04.12.2018  
 

A Spokesman for Lodi's Grape Diversity

New commission leader aims to tout quality, value of Lodi's vineyards to global audience

 
by Stacy Briscoe
 
“acrobat“
 
Stuart Spencer is the new executive director of the Lodi Winegrape Commission and winemaker and owner of St. Amant Winery. Credit: Randy Caparoso Photography.

Lodi, Calif.—Last week the Lodi Winegrape Commission (LWC) appointed program manager Stuart Spencer as the organization’s new executive director, after its former leader, Wendy Brannen, resigned from the post during the LWC’s January board of directors meeting.

Taking over this new leadership position, Spencer said his primary goals are two-fold. First, to streamline the marketing, promotional and educational programs already in place within the Lodi wine grape industry; secondly to “double down on PR efforts” to expand the region’s already increasing grape and wine buying clientele.

Spencer brings experience not only as an LWC board member, but as a member of the Lodi wine community. He’s the owner and winemaker for St. Amant Winery, founded by his parents Barbara and the late Tim Spencer in 1979.

Working from within
Spencer spent the last 19 years as the commission’s program manager, during which time he played an integral role in the development of the Lodi Rules for Sustainable Growing — a program he looks forward to continuing to nurture. Grape growers certified under Lodi Rules are held to strict standards regarding everything from soil management to business management; water regulation to pest control. Since its launch in 2005, membership has grown from six local growers and 1,500 acres of vineyards to more than 150 growers and 46,000 acres across nine California crush districts, according to Spencer.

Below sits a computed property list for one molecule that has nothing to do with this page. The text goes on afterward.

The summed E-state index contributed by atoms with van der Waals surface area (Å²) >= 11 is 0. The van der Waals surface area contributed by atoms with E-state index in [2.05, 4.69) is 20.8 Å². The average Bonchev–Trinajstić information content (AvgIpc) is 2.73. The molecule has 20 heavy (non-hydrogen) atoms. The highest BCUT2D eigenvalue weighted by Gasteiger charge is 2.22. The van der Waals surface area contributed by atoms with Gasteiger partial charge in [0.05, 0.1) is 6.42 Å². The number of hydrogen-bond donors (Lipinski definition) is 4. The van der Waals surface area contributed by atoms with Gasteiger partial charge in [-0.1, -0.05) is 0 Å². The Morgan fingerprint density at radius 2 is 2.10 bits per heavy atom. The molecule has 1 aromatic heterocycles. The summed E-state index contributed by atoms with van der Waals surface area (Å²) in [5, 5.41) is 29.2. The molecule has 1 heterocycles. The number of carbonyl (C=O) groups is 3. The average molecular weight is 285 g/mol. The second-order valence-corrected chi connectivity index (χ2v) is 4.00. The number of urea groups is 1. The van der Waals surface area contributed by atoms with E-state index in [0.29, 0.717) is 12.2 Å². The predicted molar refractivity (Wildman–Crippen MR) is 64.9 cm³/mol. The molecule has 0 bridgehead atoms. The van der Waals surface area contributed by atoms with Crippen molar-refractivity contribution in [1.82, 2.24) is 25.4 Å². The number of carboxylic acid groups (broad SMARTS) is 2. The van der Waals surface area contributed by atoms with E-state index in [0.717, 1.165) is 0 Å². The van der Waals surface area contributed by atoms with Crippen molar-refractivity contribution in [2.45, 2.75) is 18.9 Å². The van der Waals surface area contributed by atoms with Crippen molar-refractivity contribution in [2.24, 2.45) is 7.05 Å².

The initiative continues to grow both within and beyond the state of California: “There are over 60 growers outside of Lodi, including Israel, that are now getting their vineyards certified under the Lodi Rules,” Spencer said in an interview with Wines & Vines.

Spencer said he also plans to address the increasing vineyard labor difficulties by establishing outreach programs for local Lodi growers and assisting in the education of alternative, cost-efficient farming methods.

Another “big project” he mentioned is educating the Lodi grape growing community about recent vineyard virus epidemics throughout the state — namely red blotch and leafroll — and providing farmers with comprehensive strategies on how to detect virus signs and symptoms. While he says these programs won’t technically fall within the Lodi Rules these two issues are still “very much about vineyard sustainability.”

Expanding outward
“We need to diversify the market for our grape growers. Lodi has a lot to offer other wine regions,” said Spencer, referring to potential partnerships between Lodi farmers and winemakers outside of the AVA. The benefits to those winemakers, he says, come in the form of grape variety and cost-efficiency.